There is no simple definition for this category of business, because most countries and many agencies within those counties all have different standards and definitions of a micro business. Depending on who you talk to, a micro business can have anywhere from 0 to 19 employees; sales under $2 million; or assets under $2 million.

In fact, there is even no agreement on how to spell the term! It appears that micro business, microbusiness, and micro-business are all the same as micro enterprise, microenterprise, and micro-enterprise.

Take your pick—but I’ll stick with “micro business” just as we all now write “small business.”

In addition, I’ll put forth my own definition of a micro business as: Any business with only a “few” employees—or none at all.

I use this definition because well over 90% of micro businesses have NO employees, while there will be others with one employee that has more revenue than a similar business with 10 employees. So I’ll stick with “Any business with only a “few” employees—or none at all..”


Man in Hardhat

Is the Entrepreneurial Age a Good Thing?

There have been micro businesses around for longer than recorded history, but they have always been in the shadow of big business, governments, and big money. Now, the big businesses have left the developed nations and are concentrated in the industrial developing countries.

Big money organizations pretty much invest in each other, and various governments are floundering in disarray. That is why more and more unemployed, underemployed, and unhappily employed people are turning to the creation of micro businesses.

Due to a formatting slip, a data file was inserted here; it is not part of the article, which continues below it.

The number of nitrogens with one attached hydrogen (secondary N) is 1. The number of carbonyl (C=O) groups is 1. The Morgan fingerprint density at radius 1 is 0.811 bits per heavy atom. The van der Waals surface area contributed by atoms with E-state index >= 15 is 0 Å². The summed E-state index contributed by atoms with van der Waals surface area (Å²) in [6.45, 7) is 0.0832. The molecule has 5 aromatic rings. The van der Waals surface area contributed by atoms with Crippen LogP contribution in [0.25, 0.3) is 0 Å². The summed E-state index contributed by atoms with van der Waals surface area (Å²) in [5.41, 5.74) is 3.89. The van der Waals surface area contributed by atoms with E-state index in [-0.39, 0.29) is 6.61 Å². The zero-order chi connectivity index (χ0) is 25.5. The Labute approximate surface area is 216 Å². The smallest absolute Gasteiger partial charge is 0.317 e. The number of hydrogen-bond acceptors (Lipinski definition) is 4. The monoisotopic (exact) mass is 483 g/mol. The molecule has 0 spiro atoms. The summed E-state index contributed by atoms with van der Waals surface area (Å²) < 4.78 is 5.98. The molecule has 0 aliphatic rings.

Various media pundits, and business “experts,” gurus, policymakers, and elitists consider all these micro businesses to be a form of self-employment and therefore should be summarily dismissed. Micro businesses are totally misunderstood by these groups.

This attitude is one of the things that so greatly contributes to the large number of failures by these smaller small businesses. They struggle all alone with little or no help from … anyone.

In spite of all the disdain by the business community and the government, one in 7 adults in the U.S. own all or part of a microbusiness. Businesses with no employees, alone contribute over $1 trillion to the GDP.

*  *  *  *

The Entrepreneurial Age is here, and the sooner the policy-makers and business “experts” of the land understand this, the sooner we will see more and better support for these small businesses—along with a strong boost to the economy.

What Is Your Opinion?

Am I alone in believing this, or do you share the idea that we are in the early stages of an Entrepreneurial Age? Or, might this just be a temporary condition that will decline as soon as the economy gets back on track?


Business Survival Rate–The Great Mystery

Does anyone really know what the true statistical probability is for an entrepreneur to have a business failure in the U.S.?

The answer is NO—there is not even a close guess! This is because the people and agencies that attempt to determine these statistics use “selected” data, which ignores some 70% of all U.S. businesses.